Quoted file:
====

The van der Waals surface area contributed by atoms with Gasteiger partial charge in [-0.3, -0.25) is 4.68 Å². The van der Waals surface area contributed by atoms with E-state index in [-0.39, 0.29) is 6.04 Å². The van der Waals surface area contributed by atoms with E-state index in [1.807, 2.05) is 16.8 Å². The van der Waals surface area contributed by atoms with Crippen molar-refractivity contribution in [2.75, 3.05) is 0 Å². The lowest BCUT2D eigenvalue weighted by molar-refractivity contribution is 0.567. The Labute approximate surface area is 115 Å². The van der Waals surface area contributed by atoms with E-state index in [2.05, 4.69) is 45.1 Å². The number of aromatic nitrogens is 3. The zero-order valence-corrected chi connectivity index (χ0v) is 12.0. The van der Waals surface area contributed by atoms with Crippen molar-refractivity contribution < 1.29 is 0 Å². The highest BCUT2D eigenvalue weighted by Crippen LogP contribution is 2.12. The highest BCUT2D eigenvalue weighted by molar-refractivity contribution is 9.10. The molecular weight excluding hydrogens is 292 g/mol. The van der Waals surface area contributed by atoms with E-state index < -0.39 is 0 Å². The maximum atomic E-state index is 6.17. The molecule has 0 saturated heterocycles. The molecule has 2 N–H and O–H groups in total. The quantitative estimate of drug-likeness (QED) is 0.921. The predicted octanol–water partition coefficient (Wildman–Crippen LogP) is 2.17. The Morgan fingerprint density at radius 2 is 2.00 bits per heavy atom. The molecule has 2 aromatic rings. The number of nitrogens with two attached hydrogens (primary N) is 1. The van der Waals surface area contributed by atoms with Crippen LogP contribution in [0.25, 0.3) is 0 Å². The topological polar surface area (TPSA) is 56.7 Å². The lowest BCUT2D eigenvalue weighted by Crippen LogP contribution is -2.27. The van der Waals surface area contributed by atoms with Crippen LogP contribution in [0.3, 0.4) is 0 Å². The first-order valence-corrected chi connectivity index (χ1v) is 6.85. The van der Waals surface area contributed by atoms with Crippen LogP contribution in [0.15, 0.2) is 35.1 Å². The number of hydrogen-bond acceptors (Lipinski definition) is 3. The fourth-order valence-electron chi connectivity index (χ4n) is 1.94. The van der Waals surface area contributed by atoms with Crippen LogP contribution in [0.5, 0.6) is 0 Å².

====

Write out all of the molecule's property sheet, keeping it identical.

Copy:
The van der Waals surface area contributed by atoms with Gasteiger partial charge in [-0.3, -0.25) is 4.68 Å². The van der Waals surface area contributed by atoms with E-state index in [-0.39, 0.29) is 6.04 Å². The van der Waals surface area contributed by atoms with E-state index in [1.807, 2.05) is 16.8 Å². The van der Waals surface area contributed by atoms with Crippen molar-refractivity contribution in [2.75, 3.05) is 0 Å². The lowest BCUT2D eigenvalue weighted by molar-refractivity contribution is 0.567. The Labute approximate surface area is 115 Å². The van der Waals surface area contributed by atoms with E-state index in [2.05, 4.69) is 45.1 Å². The number of aromatic nitrogens is 3. The zero-order valence-corrected chi connectivity index (χ0v) is 12.0. The van der Waals surface area contributed by atoms with Crippen molar-refractivity contribution < 1.29 is 0 Å². The highest BCUT2D eigenvalue weighted by Crippen LogP contribution is 2.12. The highest BCUT2D eigenvalue weighted by molar-refractivity contribution is 9.10. The molecular weight excluding hydrogens is 292 g/mol. The van der Waals surface area contributed by atoms with E-state index < -0.39 is 0 Å². The maximum atomic E-state index is 6.17. The molecule has 0 saturated heterocycles. The molecule has 2 N–H and O–H groups in total. The quantitative estimate of drug-likeness (QED) is 0.921. The predicted octanol–water partition coefficient (Wildman–Crippen LogP) is 2.17. The Morgan fingerprint density at radius 2 is 2.00 bits per heavy atom. The molecule has 2 aromatic rings. The number of nitrogens with two attached hydrogens (primary N) is 1. The van der Waals surface area contributed by atoms with Crippen LogP contribution in [0.25, 0.3) is 0 Å². The topological polar surface area (TPSA) is 56.7 Å². The lowest BCUT2D eigenvalue weighted by Crippen LogP contribution is -2.27. The van der Waals surface area contributed by atoms with Crippen LogP contribution in [0.3, 0.4) is 0 Å². The first-order valence-corrected chi connectivity index (χ1v) is 6.85. The van der Waals surface area contributed by atoms with Crippen LogP contribution in [0.15, 0.2) is 35.1 Å². The number of hydrogen-bond acceptors (Lipinski definition) is 3. The fourth-order valence-electron chi connectivity index (χ4n) is 1.94. The van der Waals surface area contributed by atoms with Crippen LogP contribution in [0.5, 0.6) is 0 Å².